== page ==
McCarthy recognized that he was grateful to be a part of a community with such rich history, mentioning that a casual stroll through the South Burial Ground can lead you to the graves of important historical soldiers, such as Col. Nathan Goff, who commanded the 37th Colored Troops Regiment in the Civil War.

“We walk in hallowed grounds here in Warren, and I’m just happy to be a very small part of what’s taken place in the Town of Warren,” he said.

To finish the ceremony, veteran Michael Clancy read a brief history of Col. William Barton, another Warren native who made big waves but has not received adequate recognition for his deeds, with Clancy calling him “A real American hero of the Revolutionary War that you’ve never heard of.”

Clancy reported that Barton, born in 1748 to a haberdasher, would eventually go on to lead a small team of men on what can only be described as one of the earliest known American special forces operations, where they snuck up the Sakonnet River, through Mt. Hope Bay and into Narragansett Bay, dodging British ships and eventually landing near Middletown.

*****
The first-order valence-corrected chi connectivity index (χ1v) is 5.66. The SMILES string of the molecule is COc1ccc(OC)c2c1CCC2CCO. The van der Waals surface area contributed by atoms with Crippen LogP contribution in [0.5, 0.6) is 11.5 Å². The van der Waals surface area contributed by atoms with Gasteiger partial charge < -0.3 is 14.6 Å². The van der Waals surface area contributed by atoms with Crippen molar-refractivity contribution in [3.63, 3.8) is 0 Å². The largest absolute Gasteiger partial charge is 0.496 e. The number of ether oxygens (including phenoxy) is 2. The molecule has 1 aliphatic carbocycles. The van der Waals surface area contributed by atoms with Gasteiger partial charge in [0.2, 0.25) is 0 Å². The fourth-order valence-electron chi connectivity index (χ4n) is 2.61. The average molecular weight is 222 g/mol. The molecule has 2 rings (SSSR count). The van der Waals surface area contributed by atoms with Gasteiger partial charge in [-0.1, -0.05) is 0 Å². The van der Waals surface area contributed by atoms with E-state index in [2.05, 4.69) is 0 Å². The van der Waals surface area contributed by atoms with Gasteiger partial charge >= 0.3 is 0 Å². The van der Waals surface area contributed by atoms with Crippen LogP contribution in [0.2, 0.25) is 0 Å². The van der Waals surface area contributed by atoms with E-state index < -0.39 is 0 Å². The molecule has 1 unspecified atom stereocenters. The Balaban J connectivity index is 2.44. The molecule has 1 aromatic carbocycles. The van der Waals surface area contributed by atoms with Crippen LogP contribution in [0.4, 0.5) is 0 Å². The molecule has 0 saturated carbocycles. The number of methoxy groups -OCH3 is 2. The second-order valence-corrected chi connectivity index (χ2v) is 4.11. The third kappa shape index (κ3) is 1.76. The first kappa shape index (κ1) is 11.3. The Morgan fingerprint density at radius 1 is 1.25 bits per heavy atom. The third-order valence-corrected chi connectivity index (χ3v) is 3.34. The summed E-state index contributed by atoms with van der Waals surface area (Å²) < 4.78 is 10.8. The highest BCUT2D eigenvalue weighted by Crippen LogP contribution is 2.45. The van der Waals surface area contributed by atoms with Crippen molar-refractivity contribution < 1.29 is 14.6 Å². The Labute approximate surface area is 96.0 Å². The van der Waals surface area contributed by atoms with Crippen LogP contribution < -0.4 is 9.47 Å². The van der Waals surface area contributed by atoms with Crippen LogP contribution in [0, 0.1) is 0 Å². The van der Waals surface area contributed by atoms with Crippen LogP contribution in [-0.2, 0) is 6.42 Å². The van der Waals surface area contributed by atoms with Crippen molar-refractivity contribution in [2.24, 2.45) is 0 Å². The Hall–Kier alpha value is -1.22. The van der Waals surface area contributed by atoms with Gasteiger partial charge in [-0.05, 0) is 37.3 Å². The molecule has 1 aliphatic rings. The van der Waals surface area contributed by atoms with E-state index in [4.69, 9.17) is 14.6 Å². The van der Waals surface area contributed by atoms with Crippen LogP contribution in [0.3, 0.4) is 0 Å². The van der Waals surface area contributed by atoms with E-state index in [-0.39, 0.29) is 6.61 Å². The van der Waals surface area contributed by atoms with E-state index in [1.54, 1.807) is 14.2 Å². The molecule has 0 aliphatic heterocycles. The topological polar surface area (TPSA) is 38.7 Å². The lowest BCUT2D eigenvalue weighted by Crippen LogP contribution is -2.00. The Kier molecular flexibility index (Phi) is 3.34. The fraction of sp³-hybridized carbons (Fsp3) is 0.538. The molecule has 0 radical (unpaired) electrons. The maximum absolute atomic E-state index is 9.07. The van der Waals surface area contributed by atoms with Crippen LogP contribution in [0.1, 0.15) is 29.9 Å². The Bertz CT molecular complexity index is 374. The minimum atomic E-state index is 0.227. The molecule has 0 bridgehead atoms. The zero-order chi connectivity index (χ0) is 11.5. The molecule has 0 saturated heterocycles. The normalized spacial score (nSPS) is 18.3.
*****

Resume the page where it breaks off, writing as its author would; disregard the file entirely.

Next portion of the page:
The mission was to capture British Lt. General Richard Prescott, who had become known to inhabit a farm that today is known as Prescott Farm. Col. Barton and his men were successfully able to infiltrate the lightly-guarded farm house and captured Prescott half-dressed, taking him to Providence and ultimately trading him for General Charles Lee.

“The capture of General Prescott was a significant propaganda victory for the American forces,” Clancy said. “It showed that the British High command were vulnerable and raised the morale of the American troops.”

For his actions, Barton was awarded $1,000, which he split with his men. He would later be chosen to deliver Rhode Island’s signature of the U.S. Constitution to General George Washington.